Tests and diagnosis

By Mayo Clinic Staff

During the physical exam, your doctor will check for points of tenderness in your foot and ankle. The precise location of your pain can help determine its cause. He or she may move your foot into different positions, to check your range of motion. You may be asked to walk for a short distance so your doctor can examine your gait.

Imaging tests

Not all foot and ankle injuries require imaging. If your signs and symptoms meet certain criteria, your doctor may suggest one or more of the following imaging tests.

  • X-rays. Most ankle and foot fractures can be visualized on X-rays. The technician may need to take X-rays from several different angles so that the bone images won't overlap too much. Stress fractures often don't show up on X-rays until the break actually starts healing.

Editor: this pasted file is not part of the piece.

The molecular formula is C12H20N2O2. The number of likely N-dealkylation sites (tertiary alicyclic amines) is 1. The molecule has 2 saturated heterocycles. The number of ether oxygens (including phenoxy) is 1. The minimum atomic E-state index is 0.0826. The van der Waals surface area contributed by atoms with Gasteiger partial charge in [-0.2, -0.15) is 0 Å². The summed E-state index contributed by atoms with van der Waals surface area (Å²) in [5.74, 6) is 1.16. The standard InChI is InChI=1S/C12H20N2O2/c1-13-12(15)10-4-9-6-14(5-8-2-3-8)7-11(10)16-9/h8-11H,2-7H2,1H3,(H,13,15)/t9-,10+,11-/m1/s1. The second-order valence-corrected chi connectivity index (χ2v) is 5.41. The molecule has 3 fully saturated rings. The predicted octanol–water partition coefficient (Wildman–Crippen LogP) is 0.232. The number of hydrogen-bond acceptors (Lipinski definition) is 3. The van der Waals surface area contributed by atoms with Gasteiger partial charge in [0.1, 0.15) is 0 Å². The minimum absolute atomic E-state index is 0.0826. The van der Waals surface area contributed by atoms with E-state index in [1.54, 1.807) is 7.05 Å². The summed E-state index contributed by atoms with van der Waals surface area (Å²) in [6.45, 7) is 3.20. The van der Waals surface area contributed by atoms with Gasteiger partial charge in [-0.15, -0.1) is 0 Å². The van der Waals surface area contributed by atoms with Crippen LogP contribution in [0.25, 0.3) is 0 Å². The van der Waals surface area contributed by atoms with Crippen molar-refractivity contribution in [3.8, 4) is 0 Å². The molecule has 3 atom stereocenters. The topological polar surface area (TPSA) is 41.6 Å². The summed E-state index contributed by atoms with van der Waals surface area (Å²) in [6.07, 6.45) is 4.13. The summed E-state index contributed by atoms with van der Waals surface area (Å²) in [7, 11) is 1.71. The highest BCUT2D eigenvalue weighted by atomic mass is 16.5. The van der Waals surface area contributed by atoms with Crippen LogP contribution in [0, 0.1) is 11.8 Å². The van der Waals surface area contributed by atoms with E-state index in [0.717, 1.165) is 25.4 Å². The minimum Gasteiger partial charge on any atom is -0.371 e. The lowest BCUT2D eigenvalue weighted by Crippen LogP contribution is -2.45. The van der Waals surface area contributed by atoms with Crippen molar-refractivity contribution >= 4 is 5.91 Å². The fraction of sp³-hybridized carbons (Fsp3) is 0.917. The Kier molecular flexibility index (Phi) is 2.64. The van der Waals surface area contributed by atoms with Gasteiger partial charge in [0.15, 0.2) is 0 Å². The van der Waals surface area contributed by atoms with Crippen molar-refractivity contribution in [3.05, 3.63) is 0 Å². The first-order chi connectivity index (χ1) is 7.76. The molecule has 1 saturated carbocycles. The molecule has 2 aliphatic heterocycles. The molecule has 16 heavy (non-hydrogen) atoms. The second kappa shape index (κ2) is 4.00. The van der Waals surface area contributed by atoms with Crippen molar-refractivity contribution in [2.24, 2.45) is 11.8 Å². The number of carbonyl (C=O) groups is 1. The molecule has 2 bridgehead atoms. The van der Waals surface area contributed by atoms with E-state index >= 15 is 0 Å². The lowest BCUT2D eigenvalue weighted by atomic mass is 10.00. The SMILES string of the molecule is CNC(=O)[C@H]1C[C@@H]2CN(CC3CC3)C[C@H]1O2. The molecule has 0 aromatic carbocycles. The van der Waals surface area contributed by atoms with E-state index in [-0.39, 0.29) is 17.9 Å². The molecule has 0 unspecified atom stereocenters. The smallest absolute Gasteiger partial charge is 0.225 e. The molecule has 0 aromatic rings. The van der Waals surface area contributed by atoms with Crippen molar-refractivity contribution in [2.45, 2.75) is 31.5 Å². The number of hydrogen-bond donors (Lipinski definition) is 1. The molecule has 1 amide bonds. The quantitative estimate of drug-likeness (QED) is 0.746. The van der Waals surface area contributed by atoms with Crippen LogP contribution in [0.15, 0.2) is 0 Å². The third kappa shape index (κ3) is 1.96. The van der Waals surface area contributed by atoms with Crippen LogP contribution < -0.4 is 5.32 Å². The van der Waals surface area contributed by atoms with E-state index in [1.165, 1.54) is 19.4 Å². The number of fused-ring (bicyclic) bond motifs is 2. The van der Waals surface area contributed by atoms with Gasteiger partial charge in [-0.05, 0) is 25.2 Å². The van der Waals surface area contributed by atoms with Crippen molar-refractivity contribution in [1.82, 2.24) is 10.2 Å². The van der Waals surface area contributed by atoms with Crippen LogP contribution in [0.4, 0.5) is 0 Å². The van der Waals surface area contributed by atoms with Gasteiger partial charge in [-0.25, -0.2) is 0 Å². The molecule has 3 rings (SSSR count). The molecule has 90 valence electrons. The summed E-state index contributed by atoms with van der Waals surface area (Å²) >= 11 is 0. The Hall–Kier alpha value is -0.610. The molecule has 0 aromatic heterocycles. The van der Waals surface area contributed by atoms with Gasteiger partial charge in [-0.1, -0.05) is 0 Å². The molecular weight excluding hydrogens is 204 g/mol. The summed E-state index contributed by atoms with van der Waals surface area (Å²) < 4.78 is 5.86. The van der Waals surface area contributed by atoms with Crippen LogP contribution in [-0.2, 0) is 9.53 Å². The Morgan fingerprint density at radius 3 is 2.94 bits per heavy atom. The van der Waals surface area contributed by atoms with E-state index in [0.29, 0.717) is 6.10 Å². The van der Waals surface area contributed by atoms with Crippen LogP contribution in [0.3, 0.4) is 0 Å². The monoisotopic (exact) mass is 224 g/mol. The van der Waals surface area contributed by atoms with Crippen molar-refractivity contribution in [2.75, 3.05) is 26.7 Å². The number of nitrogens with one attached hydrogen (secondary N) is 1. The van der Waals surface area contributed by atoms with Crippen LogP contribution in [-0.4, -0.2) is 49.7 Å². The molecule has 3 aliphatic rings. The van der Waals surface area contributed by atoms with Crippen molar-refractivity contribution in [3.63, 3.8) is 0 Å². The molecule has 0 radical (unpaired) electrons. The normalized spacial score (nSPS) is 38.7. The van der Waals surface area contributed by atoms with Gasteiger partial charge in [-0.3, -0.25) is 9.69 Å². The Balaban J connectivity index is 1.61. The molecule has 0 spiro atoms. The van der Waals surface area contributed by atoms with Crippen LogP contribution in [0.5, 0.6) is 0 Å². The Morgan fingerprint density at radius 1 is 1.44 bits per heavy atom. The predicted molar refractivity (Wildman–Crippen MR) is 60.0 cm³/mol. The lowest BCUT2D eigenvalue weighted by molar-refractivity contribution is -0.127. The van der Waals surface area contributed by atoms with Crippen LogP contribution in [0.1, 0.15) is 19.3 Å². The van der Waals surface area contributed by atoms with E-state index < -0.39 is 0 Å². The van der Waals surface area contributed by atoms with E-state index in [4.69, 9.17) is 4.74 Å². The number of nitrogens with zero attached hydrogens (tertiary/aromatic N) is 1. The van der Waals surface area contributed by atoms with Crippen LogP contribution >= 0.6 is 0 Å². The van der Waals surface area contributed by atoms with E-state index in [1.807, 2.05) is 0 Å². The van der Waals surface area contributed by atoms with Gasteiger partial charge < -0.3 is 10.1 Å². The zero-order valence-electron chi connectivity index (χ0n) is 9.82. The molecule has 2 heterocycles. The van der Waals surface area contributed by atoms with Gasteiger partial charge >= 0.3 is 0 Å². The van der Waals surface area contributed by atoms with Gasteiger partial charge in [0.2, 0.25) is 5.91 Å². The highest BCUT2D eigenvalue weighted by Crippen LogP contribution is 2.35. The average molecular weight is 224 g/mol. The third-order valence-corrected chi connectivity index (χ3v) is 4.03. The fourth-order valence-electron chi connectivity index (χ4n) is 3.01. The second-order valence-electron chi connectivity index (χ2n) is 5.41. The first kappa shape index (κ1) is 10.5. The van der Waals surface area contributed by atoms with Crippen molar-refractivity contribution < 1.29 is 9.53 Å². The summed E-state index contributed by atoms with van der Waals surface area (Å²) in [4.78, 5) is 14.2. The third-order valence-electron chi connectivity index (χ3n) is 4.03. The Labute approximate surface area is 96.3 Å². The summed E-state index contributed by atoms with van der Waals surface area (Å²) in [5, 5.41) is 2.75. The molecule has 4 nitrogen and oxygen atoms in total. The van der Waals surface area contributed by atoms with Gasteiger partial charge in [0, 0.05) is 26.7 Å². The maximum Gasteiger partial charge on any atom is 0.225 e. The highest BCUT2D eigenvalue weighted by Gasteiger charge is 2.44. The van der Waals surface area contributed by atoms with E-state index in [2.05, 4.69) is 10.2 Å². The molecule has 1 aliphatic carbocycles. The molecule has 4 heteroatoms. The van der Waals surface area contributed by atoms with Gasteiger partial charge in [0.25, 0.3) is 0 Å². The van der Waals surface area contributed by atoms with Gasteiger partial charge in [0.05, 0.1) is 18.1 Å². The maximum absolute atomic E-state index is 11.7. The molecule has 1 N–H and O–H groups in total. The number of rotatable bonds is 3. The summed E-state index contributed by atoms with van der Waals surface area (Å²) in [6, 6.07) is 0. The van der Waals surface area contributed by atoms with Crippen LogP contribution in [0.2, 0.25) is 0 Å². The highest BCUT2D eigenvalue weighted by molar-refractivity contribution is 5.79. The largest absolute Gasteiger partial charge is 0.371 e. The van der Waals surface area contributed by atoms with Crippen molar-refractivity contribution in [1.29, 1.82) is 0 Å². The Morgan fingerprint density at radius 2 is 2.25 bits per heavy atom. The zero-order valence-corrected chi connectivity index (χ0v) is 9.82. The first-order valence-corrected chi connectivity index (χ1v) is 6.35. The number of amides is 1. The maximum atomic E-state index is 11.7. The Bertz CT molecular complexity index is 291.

• Bone scan. For a bone scan, a technician will inject a small amount of radioactive material into an intravenous line. The radioactive material is attracted to your bones, especially the parts of your bones that have been damaged. Damaged areas, including stress fractures, show up as bright spots on the resulting image.
  • Computerized tomography (CT). CT scans take X-rays from many different angles and combine them to make cross-sectional images of internal structures of your body. CT scans can reveal more detail about the bone and the soft tissues that surround it, which may help your doctor determine the best treatment.
  • Magnetic resonance imaging (MRI). MRI uses radio waves and a strong magnetic field to create very detailed images of the ligaments that help hold your foot and ankle together. If the ligaments are damaged, they can't keep the broken bone fragments aligned properly for healing. Surgery may be necessary.
Apr. 21, 2011